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Roger Smith

Lance-Krystopher LOVES Ann-Margret!

Ann-Margret was my first love in the “Hollywood Screen Goddess” category. As a young boy in the early 1970s, I dreamed of going to Las Vegas to see her perform a very exciting act in which she appeared on stage riding a motorcycle.

However, just before a 1972 performance, Ann-Margret fell 22 feet from a scaffold onto the stage, landing on her face. Critically injured, it was feared that she might not survive her injuries. I was certain that I had forever missed my chance to meet her because it looked like she would never perform again. Fortunately, both she and her career survived, and are still going strong 30 years later!

I first met Ann-Margret in 1975 at the Chicago premiere of the film Tommy. Appearing on stage in a red beaded Bob Mackie gown, she was as exciting and glamorous in person as she was in her movies. The theater handed out little 5x7 photos of her, and it was on one of those photos that I obtained my first Ann-Margret autograph.

In 1983 I was thrilled to discover that she was bringing her nightclub act to San Francisco, where I was living at the time. I bought a ticket for her opening night show. Armed with several photos, I waited at the stage door. A large truck that transported equipment for the show was parked nearby. You can imagine my surprise when I looked inside the truck and found a backstage pass lying on the floor, evidently lost by one of the stagehands! I took the pass as a souvenir, not realizing what good fortune it would bring me.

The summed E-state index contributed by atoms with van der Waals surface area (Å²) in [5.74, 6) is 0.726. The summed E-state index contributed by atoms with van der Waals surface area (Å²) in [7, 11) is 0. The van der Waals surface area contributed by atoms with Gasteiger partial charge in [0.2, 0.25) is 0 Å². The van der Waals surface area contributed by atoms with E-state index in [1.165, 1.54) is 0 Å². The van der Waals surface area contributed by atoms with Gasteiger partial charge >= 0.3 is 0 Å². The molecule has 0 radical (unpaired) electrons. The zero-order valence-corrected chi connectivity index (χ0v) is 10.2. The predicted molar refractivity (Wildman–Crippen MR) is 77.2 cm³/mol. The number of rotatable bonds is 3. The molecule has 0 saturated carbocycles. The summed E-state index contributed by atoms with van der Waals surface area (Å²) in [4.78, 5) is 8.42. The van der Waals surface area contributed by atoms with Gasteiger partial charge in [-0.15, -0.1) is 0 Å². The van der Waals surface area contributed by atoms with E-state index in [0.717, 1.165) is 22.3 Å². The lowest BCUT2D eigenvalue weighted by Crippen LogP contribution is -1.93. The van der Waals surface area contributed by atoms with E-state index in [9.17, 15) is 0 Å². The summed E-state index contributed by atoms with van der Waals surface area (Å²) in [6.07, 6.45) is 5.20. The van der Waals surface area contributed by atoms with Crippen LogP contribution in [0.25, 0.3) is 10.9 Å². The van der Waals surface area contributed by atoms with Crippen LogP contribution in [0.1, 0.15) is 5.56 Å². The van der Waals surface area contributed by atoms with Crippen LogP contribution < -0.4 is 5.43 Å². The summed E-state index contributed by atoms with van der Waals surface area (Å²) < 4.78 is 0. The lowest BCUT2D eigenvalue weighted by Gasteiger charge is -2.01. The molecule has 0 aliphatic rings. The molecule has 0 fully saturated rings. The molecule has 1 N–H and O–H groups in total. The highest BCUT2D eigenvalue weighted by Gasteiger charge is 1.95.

I met Ann-Margret and her husband Roger Smith before the show, and she graciously signed several photos for me. She was as sweet as could be, commenting on the photos and the films they were from. I went into the theater still excited from having met her again, and was dazzled by her incredible performance!

The next day I looked at the backstage pass I had found, and had an idea. Armed with the pass, I went back to the theatre that night and walked right in as if I was part of the show! I know it was a terrible thing for me to do, but I was young and addicted to Ann-Margret, so I just went for it.

For the entire San Francisco run, that pass got me into every performance! I took hundreds of photos, documenting every aspect of the show. I also met many of the people working with her, including Neal Peters, a fan who had written a book about her and had become a close friend.

I guess everyone got used to seeing me around, because only once did someone from the show ask me who I was. I told the lady that I was a huge fan and just wanted to see Ann-Margret as many times as I could. She told me I could keep the pass as long as I didn’t try to sneak backstage with it.

For the rest of the run, every time this wonderful woman she saw me, she winked. I suspected that she also told Ann-Margret about me, because the star always greeted me by name after that!